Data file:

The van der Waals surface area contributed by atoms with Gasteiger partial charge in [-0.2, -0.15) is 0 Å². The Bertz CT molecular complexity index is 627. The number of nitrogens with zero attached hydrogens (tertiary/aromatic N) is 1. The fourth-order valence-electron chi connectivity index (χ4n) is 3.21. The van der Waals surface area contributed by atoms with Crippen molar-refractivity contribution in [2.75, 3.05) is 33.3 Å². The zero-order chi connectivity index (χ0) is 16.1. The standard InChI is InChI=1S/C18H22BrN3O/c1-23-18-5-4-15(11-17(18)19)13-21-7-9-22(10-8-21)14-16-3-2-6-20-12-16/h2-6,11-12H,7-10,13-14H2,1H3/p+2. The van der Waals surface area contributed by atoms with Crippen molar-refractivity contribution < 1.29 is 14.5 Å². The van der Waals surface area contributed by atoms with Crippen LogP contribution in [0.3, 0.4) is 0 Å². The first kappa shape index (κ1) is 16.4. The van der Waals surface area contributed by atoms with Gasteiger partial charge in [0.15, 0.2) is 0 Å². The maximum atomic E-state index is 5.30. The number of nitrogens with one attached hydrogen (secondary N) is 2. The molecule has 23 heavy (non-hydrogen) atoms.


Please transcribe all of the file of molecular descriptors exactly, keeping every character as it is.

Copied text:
The van der Waals surface area contributed by atoms with Gasteiger partial charge in [-0.2, -0.15) is 0 Å². The Bertz CT molecular complexity index is 627. The number of nitrogens with zero attached hydrogens (tertiary/aromatic N) is 1. The fourth-order valence-electron chi connectivity index (χ4n) is 3.21. The van der Waals surface area contributed by atoms with Crippen molar-refractivity contribution in [2.75, 3.05) is 33.3 Å². The zero-order chi connectivity index (χ0) is 16.1. The standard InChI is InChI=1S/C18H22BrN3O/c1-23-18-5-4-15(11-17(18)19)13-21-7-9-22(10-8-21)14-16-3-2-6-20-12-16/h2-6,11-12H,7-10,13-14H2,1H3/p+2. The van der Waals surface area contributed by atoms with Crippen molar-refractivity contribution < 1.29 is 14.5 Å². The van der Waals surface area contributed by atoms with Crippen LogP contribution in [0.3, 0.4) is 0 Å². The first kappa shape index (κ1) is 16.4. The van der Waals surface area contributed by atoms with Gasteiger partial charge in [0.15, 0.2) is 0 Å². The maximum atomic E-state index is 5.30. The number of nitrogens with one attached hydrogen (secondary N) is 2. The molecule has 23 heavy (non-hydrogen) atoms.